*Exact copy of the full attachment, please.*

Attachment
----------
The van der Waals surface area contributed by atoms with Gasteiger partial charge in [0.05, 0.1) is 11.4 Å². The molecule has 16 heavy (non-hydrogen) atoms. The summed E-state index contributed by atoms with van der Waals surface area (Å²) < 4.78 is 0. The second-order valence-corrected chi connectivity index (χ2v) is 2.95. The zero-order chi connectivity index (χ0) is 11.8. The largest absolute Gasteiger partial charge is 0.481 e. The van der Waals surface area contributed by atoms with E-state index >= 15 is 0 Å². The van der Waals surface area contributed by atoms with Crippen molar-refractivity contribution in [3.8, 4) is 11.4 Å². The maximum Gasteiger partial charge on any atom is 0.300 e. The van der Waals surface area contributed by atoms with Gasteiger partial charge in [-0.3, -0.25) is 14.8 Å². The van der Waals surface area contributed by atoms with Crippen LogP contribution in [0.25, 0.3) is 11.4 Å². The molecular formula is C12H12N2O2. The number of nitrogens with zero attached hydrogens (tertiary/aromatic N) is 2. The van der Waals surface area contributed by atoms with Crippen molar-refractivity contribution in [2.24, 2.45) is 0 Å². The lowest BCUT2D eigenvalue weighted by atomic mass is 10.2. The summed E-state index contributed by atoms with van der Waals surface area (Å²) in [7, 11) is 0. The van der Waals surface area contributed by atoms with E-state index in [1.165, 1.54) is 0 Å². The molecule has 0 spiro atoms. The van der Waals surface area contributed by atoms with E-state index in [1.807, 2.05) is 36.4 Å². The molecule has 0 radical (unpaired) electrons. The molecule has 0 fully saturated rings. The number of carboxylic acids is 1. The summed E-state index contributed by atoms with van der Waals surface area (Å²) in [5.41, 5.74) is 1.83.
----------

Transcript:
The van der Waals surface area contributed by atoms with Gasteiger partial charge in [0.05, 0.1) is 11.4 Å². The molecule has 16 heavy (non-hydrogen) atoms. The summed E-state index contributed by atoms with van der Waals surface area (Å²) < 4.78 is 0. The second-order valence-corrected chi connectivity index (χ2v) is 2.95. The zero-order chi connectivity index (χ0) is 11.8. The largest absolute Gasteiger partial charge is 0.481 e. The van der Waals surface area contributed by atoms with E-state index >= 15 is 0 Å². The van der Waals surface area contributed by atoms with Crippen molar-refractivity contribution in [3.8, 4) is 11.4 Å². The maximum Gasteiger partial charge on any atom is 0.300 e. The van der Waals surface area contributed by atoms with Gasteiger partial charge in [-0.3, -0.25) is 14.8 Å². The van der Waals surface area contributed by atoms with Crippen LogP contribution in [0.25, 0.3) is 11.4 Å². The molecular formula is C12H12N2O2. The number of nitrogens with zero attached hydrogens (tertiary/aromatic N) is 2. The van der Waals surface area contributed by atoms with Crippen molar-refractivity contribution in [2.24, 2.45) is 0 Å². The lowest BCUT2D eigenvalue weighted by atomic mass is 10.2. The summed E-state index contributed by atoms with van der Waals surface area (Å²) in [7, 11) is 0. The van der Waals surface area contributed by atoms with E-state index in [1.165, 1.54) is 0 Å². The molecule has 0 spiro atoms. The van der Waals surface area contributed by atoms with E-state index in [1.807, 2.05) is 36.4 Å². The molecule has 0 radical (unpaired) electrons. The molecule has 0 fully saturated rings. The number of carboxylic acids is 1. The summed E-state index contributed by atoms with van der Waals surface area (Å²) in [5.41, 5.74) is 1.83.